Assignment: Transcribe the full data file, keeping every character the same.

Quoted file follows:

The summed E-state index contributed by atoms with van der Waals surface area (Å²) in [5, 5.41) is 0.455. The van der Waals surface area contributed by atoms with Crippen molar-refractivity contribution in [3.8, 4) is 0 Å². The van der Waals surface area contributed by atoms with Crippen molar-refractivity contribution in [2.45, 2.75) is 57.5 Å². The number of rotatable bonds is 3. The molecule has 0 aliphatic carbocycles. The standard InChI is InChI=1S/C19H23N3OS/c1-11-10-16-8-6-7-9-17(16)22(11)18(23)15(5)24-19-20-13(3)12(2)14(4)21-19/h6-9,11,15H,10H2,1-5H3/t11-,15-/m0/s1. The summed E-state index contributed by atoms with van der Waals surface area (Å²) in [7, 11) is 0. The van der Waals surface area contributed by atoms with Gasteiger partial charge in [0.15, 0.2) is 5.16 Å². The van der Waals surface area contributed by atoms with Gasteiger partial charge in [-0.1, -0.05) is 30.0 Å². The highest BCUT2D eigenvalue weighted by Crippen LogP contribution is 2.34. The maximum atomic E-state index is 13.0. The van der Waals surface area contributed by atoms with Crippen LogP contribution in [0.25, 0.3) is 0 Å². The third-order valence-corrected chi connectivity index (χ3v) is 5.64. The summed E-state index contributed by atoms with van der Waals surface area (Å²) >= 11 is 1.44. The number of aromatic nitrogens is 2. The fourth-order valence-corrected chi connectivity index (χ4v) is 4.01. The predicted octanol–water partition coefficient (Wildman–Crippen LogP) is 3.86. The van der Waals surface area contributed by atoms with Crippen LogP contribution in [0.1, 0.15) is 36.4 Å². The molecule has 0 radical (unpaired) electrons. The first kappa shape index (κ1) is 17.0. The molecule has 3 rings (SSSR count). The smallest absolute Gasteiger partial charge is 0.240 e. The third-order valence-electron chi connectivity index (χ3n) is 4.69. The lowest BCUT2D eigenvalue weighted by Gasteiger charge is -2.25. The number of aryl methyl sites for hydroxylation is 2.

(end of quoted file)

The summed E-state index contributed by atoms with van der Waals surface area (Å²) in [5, 5.41) is 0.455. The van der Waals surface area contributed by atoms with Crippen molar-refractivity contribution in [3.8, 4) is 0 Å². The van der Waals surface area contributed by atoms with Crippen molar-refractivity contribution in [2.45, 2.75) is 57.5 Å². The number of rotatable bonds is 3. The molecule has 0 aliphatic carbocycles. The standard InChI is InChI=1S/C19H23N3OS/c1-11-10-16-8-6-7-9-17(16)22(11)18(23)15(5)24-19-20-13(3)12(2)14(4)21-19/h6-9,11,15H,10H2,1-5H3/t11-,15-/m0/s1. The summed E-state index contributed by atoms with van der Waals surface area (Å²) in [7, 11) is 0. The van der Waals surface area contributed by atoms with Gasteiger partial charge in [0.15, 0.2) is 5.16 Å². The van der Waals surface area contributed by atoms with Gasteiger partial charge in [-0.1, -0.05) is 30.0 Å². The highest BCUT2D eigenvalue weighted by Crippen LogP contribution is 2.34. The maximum atomic E-state index is 13.0. The van der Waals surface area contributed by atoms with Crippen LogP contribution in [0.25, 0.3) is 0 Å². The third-order valence-corrected chi connectivity index (χ3v) is 5.64. The summed E-state index contributed by atoms with van der Waals surface area (Å²) >= 11 is 1.44. The number of aromatic nitrogens is 2. The fourth-order valence-corrected chi connectivity index (χ4v) is 4.01. The predicted octanol–water partition coefficient (Wildman–Crippen LogP) is 3.86. The van der Waals surface area contributed by atoms with Crippen LogP contribution in [0.1, 0.15) is 36.4 Å². The molecule has 0 radical (unpaired) electrons. The first kappa shape index (κ1) is 17.0. The molecule has 3 rings (SSSR count). The smallest absolute Gasteiger partial charge is 0.240 e. The third-order valence-electron chi connectivity index (χ3n) is 4.69. The lowest BCUT2D eigenvalue weighted by Gasteiger charge is -2.25. The number of aryl methyl sites for hydroxylation is 2.